I have always believed in the balance of nature and have written of it in the past. Consider the laws of physics: conservation of energy, conservation of mass, and the three laws of motion as examples. Nature seeks balance, parity. And that concept extends to us as well. There is no loss without a gain, the scales of nature insist upon that. This is not always immediately visible or recognizable to us though, especially in times of loss. And even more so with things as non-concrete and spiritual such as experience, wisdom, patience, understanding, and acceptance – of ourselves as well as others. These gifts only come with time, and notice it or not, they slowly grow as our physical skill wan, replacing them; nature keeping balance.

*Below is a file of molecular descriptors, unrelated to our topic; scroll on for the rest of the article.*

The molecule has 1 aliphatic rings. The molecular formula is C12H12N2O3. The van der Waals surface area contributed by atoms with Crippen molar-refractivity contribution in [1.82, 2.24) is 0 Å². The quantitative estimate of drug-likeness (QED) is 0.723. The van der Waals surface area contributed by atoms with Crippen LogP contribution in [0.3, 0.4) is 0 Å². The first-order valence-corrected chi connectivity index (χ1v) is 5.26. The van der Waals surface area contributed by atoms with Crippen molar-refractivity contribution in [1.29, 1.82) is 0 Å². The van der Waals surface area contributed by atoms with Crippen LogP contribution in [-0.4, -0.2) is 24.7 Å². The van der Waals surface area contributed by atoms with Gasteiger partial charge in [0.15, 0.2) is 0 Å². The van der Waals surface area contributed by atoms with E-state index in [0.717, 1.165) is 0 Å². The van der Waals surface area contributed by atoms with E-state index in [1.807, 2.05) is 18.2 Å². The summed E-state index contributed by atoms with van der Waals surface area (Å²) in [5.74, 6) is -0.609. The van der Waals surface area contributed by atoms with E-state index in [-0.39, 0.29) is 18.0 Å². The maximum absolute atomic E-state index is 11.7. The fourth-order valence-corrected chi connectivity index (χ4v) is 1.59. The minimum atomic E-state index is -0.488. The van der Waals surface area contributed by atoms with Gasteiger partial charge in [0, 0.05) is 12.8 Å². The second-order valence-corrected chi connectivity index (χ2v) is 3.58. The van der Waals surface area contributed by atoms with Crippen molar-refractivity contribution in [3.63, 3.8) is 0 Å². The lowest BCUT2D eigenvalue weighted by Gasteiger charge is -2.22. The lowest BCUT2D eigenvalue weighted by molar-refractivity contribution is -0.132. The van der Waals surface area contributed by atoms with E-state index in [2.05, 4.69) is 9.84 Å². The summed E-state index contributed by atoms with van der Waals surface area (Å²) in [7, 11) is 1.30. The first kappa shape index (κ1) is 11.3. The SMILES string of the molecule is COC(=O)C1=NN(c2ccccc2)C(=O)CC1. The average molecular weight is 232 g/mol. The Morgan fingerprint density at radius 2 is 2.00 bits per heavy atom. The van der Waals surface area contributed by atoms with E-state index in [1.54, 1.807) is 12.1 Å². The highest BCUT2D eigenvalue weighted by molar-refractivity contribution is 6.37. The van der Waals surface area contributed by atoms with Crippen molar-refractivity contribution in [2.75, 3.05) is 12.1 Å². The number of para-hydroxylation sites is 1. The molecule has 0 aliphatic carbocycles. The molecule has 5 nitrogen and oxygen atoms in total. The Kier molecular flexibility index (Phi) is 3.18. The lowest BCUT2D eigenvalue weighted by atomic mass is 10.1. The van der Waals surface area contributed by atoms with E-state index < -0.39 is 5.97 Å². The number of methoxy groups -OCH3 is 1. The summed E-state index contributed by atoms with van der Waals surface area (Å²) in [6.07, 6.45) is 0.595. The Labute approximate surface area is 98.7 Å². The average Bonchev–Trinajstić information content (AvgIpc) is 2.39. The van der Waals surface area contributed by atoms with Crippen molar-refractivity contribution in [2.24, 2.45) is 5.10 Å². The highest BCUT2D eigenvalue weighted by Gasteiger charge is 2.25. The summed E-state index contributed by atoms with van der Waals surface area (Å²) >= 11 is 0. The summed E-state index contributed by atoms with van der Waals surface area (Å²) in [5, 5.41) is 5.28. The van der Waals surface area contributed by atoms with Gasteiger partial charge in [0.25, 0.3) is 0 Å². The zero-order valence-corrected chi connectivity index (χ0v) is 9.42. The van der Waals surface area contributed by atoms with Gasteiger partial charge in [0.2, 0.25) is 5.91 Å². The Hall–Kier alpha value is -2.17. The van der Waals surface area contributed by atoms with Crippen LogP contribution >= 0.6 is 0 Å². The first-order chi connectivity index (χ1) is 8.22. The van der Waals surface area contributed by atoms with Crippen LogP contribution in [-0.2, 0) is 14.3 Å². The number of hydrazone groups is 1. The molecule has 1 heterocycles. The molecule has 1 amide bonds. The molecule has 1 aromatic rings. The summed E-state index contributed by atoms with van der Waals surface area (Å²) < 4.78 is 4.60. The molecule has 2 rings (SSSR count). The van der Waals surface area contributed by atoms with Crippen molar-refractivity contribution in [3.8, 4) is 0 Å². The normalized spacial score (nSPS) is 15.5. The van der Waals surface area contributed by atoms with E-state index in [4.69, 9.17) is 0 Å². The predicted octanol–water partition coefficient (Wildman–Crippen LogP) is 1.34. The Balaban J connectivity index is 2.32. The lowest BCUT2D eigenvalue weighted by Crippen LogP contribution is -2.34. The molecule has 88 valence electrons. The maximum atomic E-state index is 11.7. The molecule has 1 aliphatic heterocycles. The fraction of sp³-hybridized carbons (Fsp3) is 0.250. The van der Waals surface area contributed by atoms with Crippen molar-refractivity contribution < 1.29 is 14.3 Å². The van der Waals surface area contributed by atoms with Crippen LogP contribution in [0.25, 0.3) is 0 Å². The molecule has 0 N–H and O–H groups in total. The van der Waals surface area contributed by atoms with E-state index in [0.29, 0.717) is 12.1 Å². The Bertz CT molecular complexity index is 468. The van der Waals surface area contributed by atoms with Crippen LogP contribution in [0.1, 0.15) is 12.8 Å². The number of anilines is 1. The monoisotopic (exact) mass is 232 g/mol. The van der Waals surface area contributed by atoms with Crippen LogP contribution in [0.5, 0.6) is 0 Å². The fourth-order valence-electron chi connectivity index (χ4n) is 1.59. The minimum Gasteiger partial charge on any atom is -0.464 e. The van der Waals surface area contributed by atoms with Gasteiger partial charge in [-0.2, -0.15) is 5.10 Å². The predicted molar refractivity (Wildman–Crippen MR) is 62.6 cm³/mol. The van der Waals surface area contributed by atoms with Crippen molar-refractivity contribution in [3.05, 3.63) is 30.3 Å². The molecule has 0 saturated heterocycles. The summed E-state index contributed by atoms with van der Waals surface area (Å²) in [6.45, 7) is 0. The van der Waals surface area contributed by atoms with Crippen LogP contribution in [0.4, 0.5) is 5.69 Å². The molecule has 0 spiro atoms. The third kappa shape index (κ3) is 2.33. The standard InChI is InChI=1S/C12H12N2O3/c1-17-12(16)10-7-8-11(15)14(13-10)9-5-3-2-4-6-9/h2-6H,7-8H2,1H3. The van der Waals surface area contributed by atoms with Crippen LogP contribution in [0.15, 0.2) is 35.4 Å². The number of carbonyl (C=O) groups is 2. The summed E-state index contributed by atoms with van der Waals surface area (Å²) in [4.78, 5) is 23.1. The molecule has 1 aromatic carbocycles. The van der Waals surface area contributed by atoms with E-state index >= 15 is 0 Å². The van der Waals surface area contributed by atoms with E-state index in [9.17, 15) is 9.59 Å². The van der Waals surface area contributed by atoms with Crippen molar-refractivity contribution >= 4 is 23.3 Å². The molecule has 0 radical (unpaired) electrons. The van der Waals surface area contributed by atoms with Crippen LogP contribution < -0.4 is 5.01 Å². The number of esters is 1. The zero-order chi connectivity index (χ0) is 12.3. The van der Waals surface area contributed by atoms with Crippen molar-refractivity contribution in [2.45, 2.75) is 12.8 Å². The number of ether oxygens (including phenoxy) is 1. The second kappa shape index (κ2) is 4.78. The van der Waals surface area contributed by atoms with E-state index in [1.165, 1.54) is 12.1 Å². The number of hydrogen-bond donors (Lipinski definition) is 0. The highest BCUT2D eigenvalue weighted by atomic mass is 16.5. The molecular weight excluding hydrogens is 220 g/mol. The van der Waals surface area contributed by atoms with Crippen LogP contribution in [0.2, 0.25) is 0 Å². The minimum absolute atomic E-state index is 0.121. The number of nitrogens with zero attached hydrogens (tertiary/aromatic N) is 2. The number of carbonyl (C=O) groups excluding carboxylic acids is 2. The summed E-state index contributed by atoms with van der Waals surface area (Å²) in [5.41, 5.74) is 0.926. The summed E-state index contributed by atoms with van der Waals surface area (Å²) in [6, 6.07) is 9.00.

One thing proving increasingly difficult to balance of late is patience – the patience to wait for this year-long nightmare to end. In fairness, some parts of it have been tolerable, some have been good, and yet some other parts have been great. But there are parts of it that have been horrible, especially the initial lockdown and shelter in place in the spring last year. The separation from my kids and especially my grandkids, absolutely horrible, to the extent I don’t even like to think about it. Once I could hug them and hold them again, it got better. It never got truly good, but it did get better.